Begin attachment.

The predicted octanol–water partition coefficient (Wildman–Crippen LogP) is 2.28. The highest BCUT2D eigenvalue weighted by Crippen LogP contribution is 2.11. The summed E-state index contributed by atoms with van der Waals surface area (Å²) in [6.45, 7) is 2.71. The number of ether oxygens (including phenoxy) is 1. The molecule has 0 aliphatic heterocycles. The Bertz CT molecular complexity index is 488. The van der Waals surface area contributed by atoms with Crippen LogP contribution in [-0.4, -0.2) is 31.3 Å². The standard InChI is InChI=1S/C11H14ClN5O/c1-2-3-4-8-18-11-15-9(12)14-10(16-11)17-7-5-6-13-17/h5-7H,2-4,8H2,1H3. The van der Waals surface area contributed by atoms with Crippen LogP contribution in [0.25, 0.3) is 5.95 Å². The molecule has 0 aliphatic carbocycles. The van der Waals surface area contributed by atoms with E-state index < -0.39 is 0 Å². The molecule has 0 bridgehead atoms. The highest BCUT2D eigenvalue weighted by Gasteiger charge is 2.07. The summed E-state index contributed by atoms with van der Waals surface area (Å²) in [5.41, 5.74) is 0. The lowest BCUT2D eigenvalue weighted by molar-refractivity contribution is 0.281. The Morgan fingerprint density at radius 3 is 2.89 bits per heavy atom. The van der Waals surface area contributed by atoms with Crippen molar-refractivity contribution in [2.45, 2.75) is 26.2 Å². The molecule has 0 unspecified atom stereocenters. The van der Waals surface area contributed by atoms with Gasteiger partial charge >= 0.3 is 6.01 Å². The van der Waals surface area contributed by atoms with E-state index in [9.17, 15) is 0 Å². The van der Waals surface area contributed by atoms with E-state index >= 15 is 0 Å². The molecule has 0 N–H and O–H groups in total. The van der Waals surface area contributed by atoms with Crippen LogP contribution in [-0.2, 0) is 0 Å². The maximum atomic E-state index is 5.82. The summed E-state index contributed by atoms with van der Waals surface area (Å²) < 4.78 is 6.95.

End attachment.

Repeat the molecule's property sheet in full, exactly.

The predicted octanol–water partition coefficient (Wildman–Crippen LogP) is 2.28. The highest BCUT2D eigenvalue weighted by Crippen LogP contribution is 2.11. The summed E-state index contributed by atoms with van der Waals surface area (Å²) in [6.45, 7) is 2.71. The number of ether oxygens (including phenoxy) is 1. The molecule has 0 aliphatic heterocycles. The Bertz CT molecular complexity index is 488. The van der Waals surface area contributed by atoms with Crippen LogP contribution in [-0.4, -0.2) is 31.3 Å². The standard InChI is InChI=1S/C11H14ClN5O/c1-2-3-4-8-18-11-15-9(12)14-10(16-11)17-7-5-6-13-17/h5-7H,2-4,8H2,1H3. The van der Waals surface area contributed by atoms with Crippen LogP contribution in [0.25, 0.3) is 5.95 Å². The molecule has 0 aliphatic carbocycles. The van der Waals surface area contributed by atoms with E-state index < -0.39 is 0 Å². The molecule has 0 bridgehead atoms. The highest BCUT2D eigenvalue weighted by Gasteiger charge is 2.07. The summed E-state index contributed by atoms with van der Waals surface area (Å²) in [5.41, 5.74) is 0. The lowest BCUT2D eigenvalue weighted by molar-refractivity contribution is 0.281. The Morgan fingerprint density at radius 3 is 2.89 bits per heavy atom. The van der Waals surface area contributed by atoms with Crippen molar-refractivity contribution in [2.45, 2.75) is 26.2 Å². The molecule has 0 unspecified atom stereocenters. The van der Waals surface area contributed by atoms with Gasteiger partial charge >= 0.3 is 6.01 Å². The van der Waals surface area contributed by atoms with E-state index in [9.17, 15) is 0 Å². The van der Waals surface area contributed by atoms with E-state index >= 15 is 0 Å². The molecule has 0 N–H and O–H groups in total. The van der Waals surface area contributed by atoms with Crippen LogP contribution in [-0.2, 0) is 0 Å². The maximum atomic E-state index is 5.82. The summed E-state index contributed by atoms with van der Waals surface area (Å²) < 4.78 is 6.95.